Interview: Mark Morales – Sons Of Texas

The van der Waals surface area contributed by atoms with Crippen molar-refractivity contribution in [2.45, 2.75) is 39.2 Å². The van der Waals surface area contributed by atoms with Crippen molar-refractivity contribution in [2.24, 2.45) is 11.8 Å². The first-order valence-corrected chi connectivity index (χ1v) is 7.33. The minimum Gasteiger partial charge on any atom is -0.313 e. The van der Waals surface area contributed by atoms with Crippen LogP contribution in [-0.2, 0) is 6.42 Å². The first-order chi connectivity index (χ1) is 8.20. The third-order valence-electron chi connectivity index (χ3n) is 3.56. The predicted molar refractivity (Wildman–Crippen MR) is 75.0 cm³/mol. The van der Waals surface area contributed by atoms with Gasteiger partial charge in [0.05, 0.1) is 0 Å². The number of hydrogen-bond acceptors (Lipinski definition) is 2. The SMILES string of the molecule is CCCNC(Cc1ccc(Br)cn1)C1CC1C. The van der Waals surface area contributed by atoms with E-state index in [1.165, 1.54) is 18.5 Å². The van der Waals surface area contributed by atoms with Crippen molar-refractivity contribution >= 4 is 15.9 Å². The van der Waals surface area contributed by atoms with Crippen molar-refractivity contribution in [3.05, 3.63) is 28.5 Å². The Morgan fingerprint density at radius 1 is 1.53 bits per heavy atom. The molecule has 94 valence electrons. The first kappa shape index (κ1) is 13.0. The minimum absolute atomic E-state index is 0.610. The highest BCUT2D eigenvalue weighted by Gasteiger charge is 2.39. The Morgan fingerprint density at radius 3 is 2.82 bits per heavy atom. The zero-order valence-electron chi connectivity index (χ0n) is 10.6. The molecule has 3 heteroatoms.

Sons Of Texas for a chat. Drinks were drunk, tales were told, and interruptions were made by fans looking for a selfie (with Mark I should add, not me). “Do you want me to take a pic of the two of you rather than you having to take a selfie?”…”Well that’s the whole point of a selfie isn’t it!”…clearly times have passed me by. Parts of the UK are at the moment getting hit by “Hurricane” Ophelia. Now, while there has been some sad loss of life and damage to property, it’s nothing compared to your home state. Although Sons Of Texas are from South Texas, and close to the American/Mexican border, and therefore missed the worst, how are things now? “From what I hear from my wife and family everything is swell. We did have a scare with Hurricane Harvey and all the Texas coastline had to get organised. It shifted upwards and missed us, but hit Houston pretty hard. We were spared, but much love to Houston. I’ve got a lot of family and friends up there, and some lost their homes. The recovery effort to help fund and rebuild, it’s beautiful man” That’s something that America seems to do so well; come together in times of crisis and work together. “Yeah, it’s crazy. There is so much separation going on back home right now, and the world, that when people come together and show some solidarity and help one another, it’s a beautiful sight to see”. Now taking Wikipedia and Google maps at face value, I believe that your home city McAllen is practically on the border? Being so close to Mexico, does that influence your sound or songwriting? “Well honestly, man, we get a lot of Texas influence in our sound. We’ve got a lot of blues and a lot of groove, but also as well, being hispanic, being latino and coming from South Texas, I listen to a lot of Spanish and Mexican music. We all grew up with it, but I think that the only thing that I kind of get as an influence is a lot of the lyric writing. A lot of Spanish lyrics are very powerful, and when you translate them into English, they might not make sense, but there is still some kind of weight to it, some value to it. They hit you in the soul”. Again thanks to Wikipedia, there is a Scottish connection with McAllen, I gather? The city is adjacent to Edinburg (without the h)? “Yes sir, it was founded by John McAllen way back in the early 1900’s. I believe that he came over to Texas from Edinburgh and settled down. It’s crazy that there is a connection. It’s fucking insane, man!” Small world indeed! Now, this is the second time that Sons Of Texas have toured Europe and the UK in a short space of time. That’s not bad going for a ‘fledgling’ band. “Yeah, it was only last November that we were over with Soil. We are still a baby band, and all these tours definitely help us out a lot. The exposure is incredible. On this tour, we have heard dozens and dozens of people at each gig say that they had no idea who we were, but thank you Seether for introducing us to them. It’s been nothing but a blessing. Much love to Seether, as this has been one of the biggest tours we’ve ever been on. Soil was great last year, but this is so much bigger”. And after a short break, you go home, and Sons Of Texas are out opening for Alter Bridge! “I know! We are like, ‘Oh my god, these tours are getting bigger!’ After a month at home, we go out with Alter Bridge and All That Remains!”. When you are out with a band like Seether or Alter Bridge, what do you take from it? “Aside from the camaraderie, there’s an etiquette. Like, when to arrive, what and what not to take from catering, but other than that, what I’ve learned from these bigger stages is how to utilise my space. I’m learning a little bit more in how to engage with the crowd. Use the entire stage”.      Sons Of Texas are very confident on stage, very sure of yourselves. Where does that come from? “Ha ha! Dude, honestly I am one of the most insecure people ever, but once you get on that stage and the music starts up, the only way that I can describe it is like being possessed by the music! All my idols growing up, like Chris Cornell, Phil Anselmo, all those badass acts, they had that sense of ownership, they owned that stage. I carry that with me every day” You must have loved opening up for Vinnie Paul and Hellyeah then? “Oh dude! That was insane! Not only to get to see them every day, but to get to talk to them. I mean, Pantera were huge in my eyes, but Mudvayne were too. To get to say ‘hi’ and ‘bye’ to Vinnie Paul every day, and to get to speak to Chad Gray… I took so much from that. Believe me, I was holding back when I spoke to Chad! I had to stop myself from saying ‘Dude, you were the reason that I wanted to scream!’, but it was incredible”     On this tour Sons Of Texas played the Bataclan in Paris. That must have been sobering? “That was strange. It was almost two years to the day, and we played on Friday the 13th, and the attack happened on Friday the 13th, so that was fucking weird. We go in there and they still have bullet holes in the walls!” Yeah, but they should leave them there as a reminder of what happened. Painting over them would seem wrong. “At first, I was ‘Why the hell is this place still open?’, but when I walked on that stage and saw all the people, and the unity, and that they were having such a good time, then it dawned on me. Fuck, I’m glad it stayed open. It’s resilience, and had they closed it down, then they would have succumbed to terrorism. Much love to France” The new Sons Of Texas album, ‘Forged In Fortitude’, seems to be a lot bigger and heavier than your debut ‘Baptized In The Rio Grande’. Is this a result of life on the road, or just a natural progression? “A little bit of both, man. We wanted to make a heavier record, but being on the road can be frustrating, so a lot of the lyrical content on the new album relates to the last two years on the road. With the first record, the producer Josh wanted to polish it up, so that it could stand toe to toe with everything else. He wanted to make it immaculate, which is cool, I understand that, but I feel that maybe it was a little too polished. But this record is a little more raw, to the point that I was using a different mic. On the first album I was using like a $3,000 microphone, and it was all propped up like I was Britney Spears or something!”. Like all the stereotypical artist-in-a-studio-we-are-the-world footage you see? “Yeah, oh my god, that’s the one! But on this one, I was holding the microphone, and all my screams were from myself being on the front foot. I was feeling it!. It was a natural progression and a reflection of life on the road” There is a lot of variety on the new Sons Of Texas album, from the Texas boogie on ‘Slam With The Lights On’, to the Black Sabbath ‘Planet Caravan’ inspired ‘Wasp Woman’, but for me, ‘Expedition To Perdition’ has a punk vibe. “It does, yeah… and we have no idea where that came from! Jon (guitarist Jon Olivares) said we should do something “1-2-1-2-3-4”, and go for it. I fucking love that song, man! It’s a little out of our element, but once the groove comes in on the chorus, then it’s fucking awesome” Now you touched on the division in America and the rest of the world today. Have you caught Eminem’s anti-Trump freestyle rap, and do you think an artist should potentially alienate part of his audience in such a way? “Oh shit! Yes, I did catch it! Dude, I’ve always tried, with politics and religion, to kind of not get into it, because I know it’s so divisive. Everyone is entitled to their thoughts and beliefs. I could sit right here and talk to a Trump supporter, an atheist, or a satanist… I don’t care. Everyone has their own beliefs and the right to do that. As long as you are a respectable human being. Respect me, and I’ll respect you. But with Eminem? Much props, dude. ha ha!, it was fucking awesome” Is it a case of sometimes respecting the art rather than the artist? I find Ted Nugent as funny as a kick in the dick, but if ‘Stranglehold’ comes on, it will stop me in my tracks. “Exactly, I get that totally. It comes down to that a lot. I said before that I am a huge Anselmo fan, he was an idol to me. His art, his music I totally respect, but some of the lyrics that he has written I’m like, ‘weeell’. I come from a Christian Catholic background, so some of the anti-Christian lyrics don’t sit well, but I get it. That’s his bag. When it comes to his standpoint, I don’t know if he is racist or not, but I respect his music, I respect his art, but that’s as far as it goes. I love the records that he has put out with Pantera and Down. I love the music. I think people should put aside their differences, their colour, their religion, and just come together with music… and love, man! And love”. Amen to that, brother!  Interview: Dave Stott             ]]>